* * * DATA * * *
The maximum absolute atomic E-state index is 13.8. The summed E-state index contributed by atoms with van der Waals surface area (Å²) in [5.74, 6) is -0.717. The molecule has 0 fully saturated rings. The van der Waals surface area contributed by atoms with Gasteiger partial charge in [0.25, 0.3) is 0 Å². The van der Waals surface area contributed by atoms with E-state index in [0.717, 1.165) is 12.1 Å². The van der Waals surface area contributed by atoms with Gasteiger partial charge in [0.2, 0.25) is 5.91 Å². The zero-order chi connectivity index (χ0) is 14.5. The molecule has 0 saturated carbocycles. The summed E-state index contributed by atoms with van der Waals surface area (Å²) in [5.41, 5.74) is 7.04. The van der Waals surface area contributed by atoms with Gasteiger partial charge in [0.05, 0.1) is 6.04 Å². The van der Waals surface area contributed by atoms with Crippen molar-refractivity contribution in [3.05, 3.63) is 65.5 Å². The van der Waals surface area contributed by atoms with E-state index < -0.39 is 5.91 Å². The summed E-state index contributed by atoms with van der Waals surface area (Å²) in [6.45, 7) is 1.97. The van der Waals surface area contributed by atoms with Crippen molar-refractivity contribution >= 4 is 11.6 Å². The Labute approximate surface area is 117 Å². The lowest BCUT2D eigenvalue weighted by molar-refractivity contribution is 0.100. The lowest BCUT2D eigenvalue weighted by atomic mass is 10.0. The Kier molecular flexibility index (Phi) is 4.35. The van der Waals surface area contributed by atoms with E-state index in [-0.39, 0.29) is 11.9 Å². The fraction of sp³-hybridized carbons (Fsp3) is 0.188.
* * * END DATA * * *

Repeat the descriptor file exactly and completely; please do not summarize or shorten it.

The maximum absolute atomic E-state index is 13.8. The summed E-state index contributed by atoms with van der Waals surface area (Å²) in [5.74, 6) is -0.717. The molecule has 0 fully saturated rings. The van der Waals surface area contributed by atoms with Gasteiger partial charge in [0.25, 0.3) is 0 Å². The van der Waals surface area contributed by atoms with E-state index in [0.717, 1.165) is 12.1 Å². The van der Waals surface area contributed by atoms with Gasteiger partial charge in [0.2, 0.25) is 5.91 Å². The zero-order chi connectivity index (χ0) is 14.5. The molecule has 0 saturated carbocycles. The summed E-state index contributed by atoms with van der Waals surface area (Å²) in [5.41, 5.74) is 7.04. The van der Waals surface area contributed by atoms with Gasteiger partial charge in [0.05, 0.1) is 6.04 Å². The van der Waals surface area contributed by atoms with Crippen molar-refractivity contribution in [3.05, 3.63) is 65.5 Å². The van der Waals surface area contributed by atoms with E-state index < -0.39 is 5.91 Å². The summed E-state index contributed by atoms with van der Waals surface area (Å²) in [6.45, 7) is 1.97. The van der Waals surface area contributed by atoms with Crippen molar-refractivity contribution >= 4 is 11.6 Å². The Labute approximate surface area is 117 Å². The lowest BCUT2D eigenvalue weighted by molar-refractivity contribution is 0.100. The lowest BCUT2D eigenvalue weighted by atomic mass is 10.0. The Kier molecular flexibility index (Phi) is 4.35. The van der Waals surface area contributed by atoms with E-state index in [-0.39, 0.29) is 11.9 Å². The fraction of sp³-hybridized carbons (Fsp3) is 0.188.